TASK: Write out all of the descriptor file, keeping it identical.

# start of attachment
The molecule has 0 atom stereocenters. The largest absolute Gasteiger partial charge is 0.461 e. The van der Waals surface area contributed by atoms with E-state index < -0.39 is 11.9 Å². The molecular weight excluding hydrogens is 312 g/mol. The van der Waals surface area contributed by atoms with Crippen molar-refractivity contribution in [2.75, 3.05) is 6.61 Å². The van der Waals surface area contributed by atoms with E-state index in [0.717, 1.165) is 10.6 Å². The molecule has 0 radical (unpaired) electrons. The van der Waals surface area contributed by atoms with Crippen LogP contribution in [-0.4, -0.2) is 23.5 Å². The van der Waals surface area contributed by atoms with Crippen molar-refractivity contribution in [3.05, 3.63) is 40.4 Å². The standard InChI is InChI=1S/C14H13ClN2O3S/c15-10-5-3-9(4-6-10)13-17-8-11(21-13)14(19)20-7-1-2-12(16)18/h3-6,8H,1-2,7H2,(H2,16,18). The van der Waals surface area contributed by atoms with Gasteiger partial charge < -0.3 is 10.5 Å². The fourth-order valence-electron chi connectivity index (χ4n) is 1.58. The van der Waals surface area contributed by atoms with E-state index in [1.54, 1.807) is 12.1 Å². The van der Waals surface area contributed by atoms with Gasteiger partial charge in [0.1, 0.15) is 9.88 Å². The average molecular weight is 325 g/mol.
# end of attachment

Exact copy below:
The molecule has 0 atom stereocenters. The largest absolute Gasteiger partial charge is 0.461 e. The van der Waals surface area contributed by atoms with E-state index < -0.39 is 11.9 Å². The molecular weight excluding hydrogens is 312 g/mol. The van der Waals surface area contributed by atoms with Crippen molar-refractivity contribution in [2.75, 3.05) is 6.61 Å². The van der Waals surface area contributed by atoms with E-state index in [0.717, 1.165) is 10.6 Å². The molecule has 0 radical (unpaired) electrons. The van der Waals surface area contributed by atoms with Crippen LogP contribution in [-0.4, -0.2) is 23.5 Å². The van der Waals surface area contributed by atoms with Crippen molar-refractivity contribution in [3.05, 3.63) is 40.4 Å². The standard InChI is InChI=1S/C14H13ClN2O3S/c15-10-5-3-9(4-6-10)13-17-8-11(21-13)14(19)20-7-1-2-12(16)18/h3-6,8H,1-2,7H2,(H2,16,18). The van der Waals surface area contributed by atoms with Gasteiger partial charge < -0.3 is 10.5 Å². The fourth-order valence-electron chi connectivity index (χ4n) is 1.58. The van der Waals surface area contributed by atoms with E-state index in [1.54, 1.807) is 12.1 Å². The van der Waals surface area contributed by atoms with Gasteiger partial charge in [0.1, 0.15) is 9.88 Å². The average molecular weight is 325 g/mol.